The West has taken up meditation with considerable beneficial effects. There is more work to be done in understanding the relationship between sound and mental states (mantras) and visualisation and ritual as transformative for some personality types (including the use of mandalas). Body movements (such as mudras) and breath control add body to perception as tools in the armoury of changing mental states to order.  Whether we want to attain the control of our autonomic system of some adepts is another matter – the question ‘why?’ is the greatest contribution of Western culture to humanity – but investigation into what amounts to control of perception in order to change mind states strikes this writer as containing the seeds of change for our ability to take command of our lives in the context of a world where we are constructed by the perceptions of others.

The detachment of Tibetan Buddhism has been criticised as an abnegation of life by me here and elsewhere but detachment (perhaps better understood in a Japanese Zen context) is a tool to the same degree as Tantric sexual transgression. There is no reason in principle why the same mind cannot make use, as tools, of both possible states of being – shamanic ecstasy and detachment at separate times and even at the same time. The height of human attainment might be those rare states in which one observes one’s own ecstasy or can be ecstatic within one’s own detachment.

In this context, the visualisation techniques in relation to Bardo may be of immense importance since they are really a sophisticated version of the shamanic journey into the underworld. The adept (in a manner not to be undertaken by amateurs) goes through a form of ‘death in the mind’ and comes alive by working back through the levels of mind until full perception is re-attained. This is analogous to the more chaotic and often lengthy process by which the ‘triggered’ existentialist recreates themselves out of the shattered remnants of old values (a minor key ‘transvaluation of values’).

The existentialist might argue that the discipline and ordering system of the Buddhist might remove from the process the value of the pain, suffering and shock of the admittedly mentally risky existentialist path. The risk is the art. The association of a ‘teacher’ or ‘psychotherapist’ may get in the way of a final resolution even if it stops some vulnerable people from topping themselves or going clinically insane. What speaks most strongly for the Tibetan way of seeing is that it pre-supposes the value of every moment of existence. It shares with the existentialist model an acute awareness of death not as something to be feared but as something that defines life.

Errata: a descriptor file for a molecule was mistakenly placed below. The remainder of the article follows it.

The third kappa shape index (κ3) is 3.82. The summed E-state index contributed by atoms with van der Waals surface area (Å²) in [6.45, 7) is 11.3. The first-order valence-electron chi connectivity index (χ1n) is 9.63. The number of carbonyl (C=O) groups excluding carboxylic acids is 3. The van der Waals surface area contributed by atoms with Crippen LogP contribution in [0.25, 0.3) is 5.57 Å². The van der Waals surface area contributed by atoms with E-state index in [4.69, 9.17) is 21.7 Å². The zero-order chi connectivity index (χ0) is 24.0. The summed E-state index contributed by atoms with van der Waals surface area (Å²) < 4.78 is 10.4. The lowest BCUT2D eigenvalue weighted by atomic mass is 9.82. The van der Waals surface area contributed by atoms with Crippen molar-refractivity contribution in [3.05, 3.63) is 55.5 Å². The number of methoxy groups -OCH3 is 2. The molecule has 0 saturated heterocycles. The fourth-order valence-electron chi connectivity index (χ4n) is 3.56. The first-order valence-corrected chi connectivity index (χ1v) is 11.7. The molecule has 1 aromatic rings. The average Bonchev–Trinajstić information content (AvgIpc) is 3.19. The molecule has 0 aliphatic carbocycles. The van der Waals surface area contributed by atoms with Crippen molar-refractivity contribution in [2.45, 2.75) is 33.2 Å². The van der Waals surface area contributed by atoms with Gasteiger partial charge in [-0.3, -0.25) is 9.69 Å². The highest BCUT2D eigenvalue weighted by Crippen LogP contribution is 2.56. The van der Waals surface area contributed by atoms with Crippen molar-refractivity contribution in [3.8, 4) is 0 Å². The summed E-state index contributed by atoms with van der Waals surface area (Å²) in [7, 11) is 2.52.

The existentialist mind, without solace of reincarnation, merely turns this back on itself to intensify the existence of life including its engagement with the social and with the acceptance and enjoyment of the transient pleasures of life - as part of that high valuation of each moment of existence. Both traditions also understand the importance of impermanence which brings us back to a mentality that sees the world in terms of processes rather than things.

If you see the world as a collection of ‘things’, you are soon aware of entropy whereas a Heraclitean world of processes means impermanence and instability but it also means an awareness of positive changeas possibility and as actuality, a form of progression (at least in mental terms) as each mind state is succeeded by another that exists only because of the previous mind state. The Buddhist, of course, is seeking to pacify these mind states in order to achieve the tranquillity and calm that will ensure safe passage through the key days of reincarnation (Bardo) but the existentialist will be seeking to excite these mind states in order to create himself or herself.  Assuming no senile brain decay, the last state before death is one of no regret - the final state of a work of art that either leaves some legacy in the minds of others (signs and symbols) or things in the world or is simply a private viewing of the greatest work of art we will ever see - our own self.

Friday, 12 June 2015

Ontology & the Question of Free Will

Attempts to argue for the universe as either matter or consciousness are theoretically made absurd by the overwhelming argument for all things being, ultimately, one. It is neither that all matter is imbued with consciousness nor that consciousness is merely matter in another form but that consciousness and matter are just variations on the same theme of existence.

Consciousness is not merely a form of matter - all matter is imbued with the potential for consciousness by its very nature as existence. The fact that part of matter-consciousness (existence) is conscious of itself and part may not be (and the fact that that part of it which is conscious is only partially conscious of itself in its full nature as part of existence) holds no meaning other than, tautologically, to say that it is, in itself, raw existence, an unknowable simplicity from which complexity in both matter and consciousness emerges.

Since a consciousness cannot be conscious of anything other than its being a part of matter-consciousness and since an object of matter in itself represents only a part of matter-consciousness, matter-consciousness is constructed out of vast numbers of items of matter and of consciousnesses and of combinations thereof. Persons are just segments of matter-consciousness, both matter and consciousness integrally combined.